Just seconds ago, you were walking across the city street. You headed to the ramen shop for a quick bite. You open your eyes, delirious and confused, and find yourself collapsed in the middle of the crosswalk. People are walking right past you as you reach out for help. No one can see you. In your pocket you find a black pin with an ornate skull and crossbones design.

If you're Jeff Bezos, you're not going to have some random dude manage your money and hope for the best. You're not gonna open up a Robinhood account and risk it all on meme stocks like GameStop. You're going to hire the type of investor who has a Ph.D. in mathematics and drives a Bugatti, a go-getter who wakes up with a turmeric latte and pores over satellite images of factories in Asia to predict the earnings of some 3D-printing company most of us have never heard of. We're talking about the best of the best in finance.

Amazon warehouse workers in Alabama may get a second chance to vote on whether to form the company's first unionized warehouse in the United States.

A federal labor official has found that Amazon's anti-union tactics tainted this spring's election sufficiently to scrap its results, according to the union that sought to represent the workers. The official is recommending a do-over of the unionization vote, the union said in a release.

Angela McNamara's first hint that her Facebook account had been hacked was an early-morning email warning that someone was trying to log into her account.

Copyright 2021 NPR. To see more, visit https://www.npr.org.

Five major social media companies, including Facebook and Twitter, took no action to remove 84% of antisemitic posts, a new report from the Center to Counter Digital Hate (CCDH) found.

Despite promising to crack down on antisemitic hate, Facebook, Twitter, Instagram, Youtube and TikTok did not act on these posts even as they were flagged through the existing tools used for reporting malignant content.

Copyright 2021 NPR. To see more, visit https://www.npr.org.

LULU GARCIA-NAVARRO, HOST:

Copyright 2021 NPR. To see more, visit https://www.npr.org.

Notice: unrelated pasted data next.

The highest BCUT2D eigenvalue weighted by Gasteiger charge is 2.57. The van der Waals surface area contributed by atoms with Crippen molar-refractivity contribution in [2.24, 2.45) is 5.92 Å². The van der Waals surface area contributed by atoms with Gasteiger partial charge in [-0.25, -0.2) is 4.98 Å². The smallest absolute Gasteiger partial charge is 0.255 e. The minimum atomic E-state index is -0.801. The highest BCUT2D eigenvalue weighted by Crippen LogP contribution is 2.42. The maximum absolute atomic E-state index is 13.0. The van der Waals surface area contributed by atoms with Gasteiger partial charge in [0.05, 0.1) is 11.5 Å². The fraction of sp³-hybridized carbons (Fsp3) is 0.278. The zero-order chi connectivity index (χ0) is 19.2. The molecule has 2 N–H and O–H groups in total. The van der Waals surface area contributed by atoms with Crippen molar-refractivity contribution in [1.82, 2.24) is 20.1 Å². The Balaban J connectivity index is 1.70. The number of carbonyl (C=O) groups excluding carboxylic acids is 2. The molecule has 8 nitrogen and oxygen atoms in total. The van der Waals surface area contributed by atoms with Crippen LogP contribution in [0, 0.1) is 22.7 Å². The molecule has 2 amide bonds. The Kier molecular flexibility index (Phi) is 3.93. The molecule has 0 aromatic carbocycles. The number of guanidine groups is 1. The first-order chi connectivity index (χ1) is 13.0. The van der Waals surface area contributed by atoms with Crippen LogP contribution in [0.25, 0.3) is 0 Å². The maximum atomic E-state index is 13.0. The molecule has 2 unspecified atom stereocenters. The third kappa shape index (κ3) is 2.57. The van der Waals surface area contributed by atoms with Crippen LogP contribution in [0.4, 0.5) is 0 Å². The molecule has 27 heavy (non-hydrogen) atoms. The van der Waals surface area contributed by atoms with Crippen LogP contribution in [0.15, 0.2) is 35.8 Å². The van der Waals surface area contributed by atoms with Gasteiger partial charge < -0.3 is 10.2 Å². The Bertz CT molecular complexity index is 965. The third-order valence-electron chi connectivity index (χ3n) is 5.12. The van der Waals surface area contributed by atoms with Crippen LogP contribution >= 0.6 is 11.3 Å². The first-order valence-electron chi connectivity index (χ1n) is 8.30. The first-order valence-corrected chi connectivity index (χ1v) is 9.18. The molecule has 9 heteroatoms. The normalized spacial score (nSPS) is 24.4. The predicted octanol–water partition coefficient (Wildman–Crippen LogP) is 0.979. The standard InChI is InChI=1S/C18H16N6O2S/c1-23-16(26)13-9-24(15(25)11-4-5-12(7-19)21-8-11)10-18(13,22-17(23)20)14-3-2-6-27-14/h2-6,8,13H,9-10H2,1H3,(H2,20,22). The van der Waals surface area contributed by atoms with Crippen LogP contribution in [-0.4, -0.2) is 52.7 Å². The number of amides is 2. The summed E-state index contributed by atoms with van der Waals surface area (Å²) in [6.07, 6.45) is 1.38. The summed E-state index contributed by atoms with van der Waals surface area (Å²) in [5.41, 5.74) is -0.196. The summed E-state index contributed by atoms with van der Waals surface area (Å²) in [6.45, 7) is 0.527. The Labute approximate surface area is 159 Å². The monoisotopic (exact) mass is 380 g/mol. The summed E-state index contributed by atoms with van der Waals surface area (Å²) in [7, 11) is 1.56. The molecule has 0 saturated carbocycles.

SCOTT SIMON, HOST:

Who's a good boy at the Olympics?

The Field Support Robot is a good boy!

The black-and-white high-tech contraption made its debut earlier this week as one of a handful of robots designed to streamline the Tokyo Olympic Games. And it can be seen again — essentially playing fetch — during the track and field throwing events over the weekend.

Let's face it: Nobody likes spoilers.

Whether it's with sports, reality TV, Jeopardy or that series you've been watching since season one, something so simple as a tweet or a Facebook post from a family member can ruin it for you in less than 30 seconds.

JERUSALEM — Israeli spyware company NSO Group has temporarily blocked several government clients around the world from using its technology as the company investigates their possible misuse, a company employee told NPR on Thursday.

TERRY GROSS, HOST:

This is FRESH AIR. I'm Terry Gross.

Depending on whom you ask, the stock trading app Robinhood has either democratized Wall Street trading or launched a generation of unsavvy investors who have become addicted to the promise of quick cash.

The tension looms as Robinhood is set to make its debut on the Nasdaq on Thursday under the symbol HOOD, raising the profile of a company that has become a household name during the pandemic – while also attracting intense regulatory scrutiny.

Employees at the video game studio Activision Blizzard walked off the job Wednesday following an explosive lawsuit that detailed rampant sexual harassment and gender discrimination inside the California company.

Updated July 28, 2021 at 8:05 PM ET

Google and Facebook will require U.S. employees to be vaccinated against the coronavirus before returning to the company's offices, the tech giants said on Wednesday.

In a blog post, Google CEO Sundar Pichai said the vaccine mandate would apply to its U.S. offices in the coming weeks and would be required eventually for other locations.

For all the socializing that can't happen this year at the Olympic village because of COVID-19 restrictions, Olympic TikTok is giving everyone (those in Tokyo and those stuck at home) a socially distanced way to connect.

President Biden just signed a national security directive aimed at boosting defenses against ransomware attacks and the hacking of critical infrastructure like energy, food, water and power systems.

The directive sets performance standards for technology and systems used by private companies in those sectors — though it can't force those companies to comply.